It can be a green world after all

The idea that we see what we look for is an easily demonstrable proposition...

The idea that we see what we look for is an easily demonstrable proposition.

Ask people to spend one minute listing all the brown things they see around them. They’ll hurriedly scan around, mentally latching onto details, and quickly create a list of perhaps a dozen or so items.

The trick to the experiment is then to ask them what green things they saw. After some expressions of, “You didn’t ask for that!” or “You fooled us,” those involved usually admit they can recall only one or two items. They saw plenty, but noticed only what they looked for.

The same principle holds for more serious affairs. Thinking about the seemingly intractable problem of human-caused global warming, it is easy to become depressed, very fast. Humans are still throwing greenhouse gases into our atmospheric “sewer” like there’s no tomorrow, about a thousand tons every two seconds.

Based on more and better climate research, scientists keep pronouncing sterner warnings for an apocalyptic future. Their latest report was published only recently by the Intergovernmental Panel on Climate Change.

If one bypasses the usual vitriolic commentary exchanged on blogs and news source comment lists, and goes directly to the source documents available on the IPCC web-site (www.ipcc.ch), one can judge for oneself the seriousness of their findings.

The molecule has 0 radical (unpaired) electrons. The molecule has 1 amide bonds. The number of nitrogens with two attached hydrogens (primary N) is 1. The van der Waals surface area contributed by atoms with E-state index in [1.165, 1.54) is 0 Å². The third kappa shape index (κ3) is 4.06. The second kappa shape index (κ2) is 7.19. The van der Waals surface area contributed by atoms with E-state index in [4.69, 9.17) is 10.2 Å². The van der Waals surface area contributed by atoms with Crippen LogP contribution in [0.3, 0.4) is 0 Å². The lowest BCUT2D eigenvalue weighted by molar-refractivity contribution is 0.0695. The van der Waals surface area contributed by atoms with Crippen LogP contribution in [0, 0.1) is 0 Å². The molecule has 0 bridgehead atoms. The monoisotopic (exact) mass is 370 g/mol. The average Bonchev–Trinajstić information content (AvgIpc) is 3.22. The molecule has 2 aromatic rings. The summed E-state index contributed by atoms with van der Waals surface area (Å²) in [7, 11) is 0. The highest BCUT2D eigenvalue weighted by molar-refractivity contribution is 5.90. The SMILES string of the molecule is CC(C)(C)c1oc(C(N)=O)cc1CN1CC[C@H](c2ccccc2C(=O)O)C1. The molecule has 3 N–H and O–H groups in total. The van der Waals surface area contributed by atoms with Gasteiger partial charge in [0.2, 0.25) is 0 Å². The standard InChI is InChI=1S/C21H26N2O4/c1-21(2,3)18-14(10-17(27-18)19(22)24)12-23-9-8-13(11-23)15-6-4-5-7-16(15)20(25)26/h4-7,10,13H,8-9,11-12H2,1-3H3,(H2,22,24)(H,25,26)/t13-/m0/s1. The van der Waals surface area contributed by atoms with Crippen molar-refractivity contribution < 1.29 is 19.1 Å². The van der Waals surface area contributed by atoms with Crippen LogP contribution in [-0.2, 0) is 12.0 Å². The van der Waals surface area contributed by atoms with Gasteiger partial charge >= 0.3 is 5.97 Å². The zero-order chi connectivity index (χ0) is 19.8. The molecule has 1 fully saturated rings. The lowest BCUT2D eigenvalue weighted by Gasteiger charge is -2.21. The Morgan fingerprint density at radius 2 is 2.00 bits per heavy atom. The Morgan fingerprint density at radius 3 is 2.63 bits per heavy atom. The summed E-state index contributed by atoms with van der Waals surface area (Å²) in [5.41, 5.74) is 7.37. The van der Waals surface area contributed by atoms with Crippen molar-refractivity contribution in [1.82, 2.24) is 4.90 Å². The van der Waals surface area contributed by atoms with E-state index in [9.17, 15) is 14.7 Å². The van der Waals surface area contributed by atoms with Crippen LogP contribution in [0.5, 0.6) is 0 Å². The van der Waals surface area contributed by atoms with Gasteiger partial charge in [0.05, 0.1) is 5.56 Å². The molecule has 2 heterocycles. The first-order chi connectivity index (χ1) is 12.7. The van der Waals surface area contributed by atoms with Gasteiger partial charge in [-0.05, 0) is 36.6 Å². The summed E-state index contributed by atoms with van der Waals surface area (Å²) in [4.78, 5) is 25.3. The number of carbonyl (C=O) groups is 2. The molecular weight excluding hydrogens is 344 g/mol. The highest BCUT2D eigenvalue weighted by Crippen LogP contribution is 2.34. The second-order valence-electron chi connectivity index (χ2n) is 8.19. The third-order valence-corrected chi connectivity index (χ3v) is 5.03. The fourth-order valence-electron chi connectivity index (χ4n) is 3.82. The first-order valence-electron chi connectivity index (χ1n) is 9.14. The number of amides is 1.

The physical science basis of the report comes from over 209 scientists from 32 countries, and 50 editors reviewed their work. Their website includes explanations of how these people compiled the report, and what evidence supports their conclusions. Key findings include: Warming is unequivocal. Changes are unprecedented. The atmosphere and ocean have warmed. Snow and ice have diminished. Sea level has risen a minimum of 0.19m over the last century. Ice sheets have been losing mass. Further uptake of carbon by the ocean will increase ocean acidification. Human influence on the climate is clear. Most aspects of climate change will persist for many centuries, even if emissions of CO2 are stopped.

“Science” purchased by carbon-intensive industry funders continues to bleat contrarian opinion, but about 97 per cent of published scientific studies on this subject confirm the IPCC’s findings. Serious researchers are becoming increasingly angry at the misrepresentation of their work by incompetent frauds.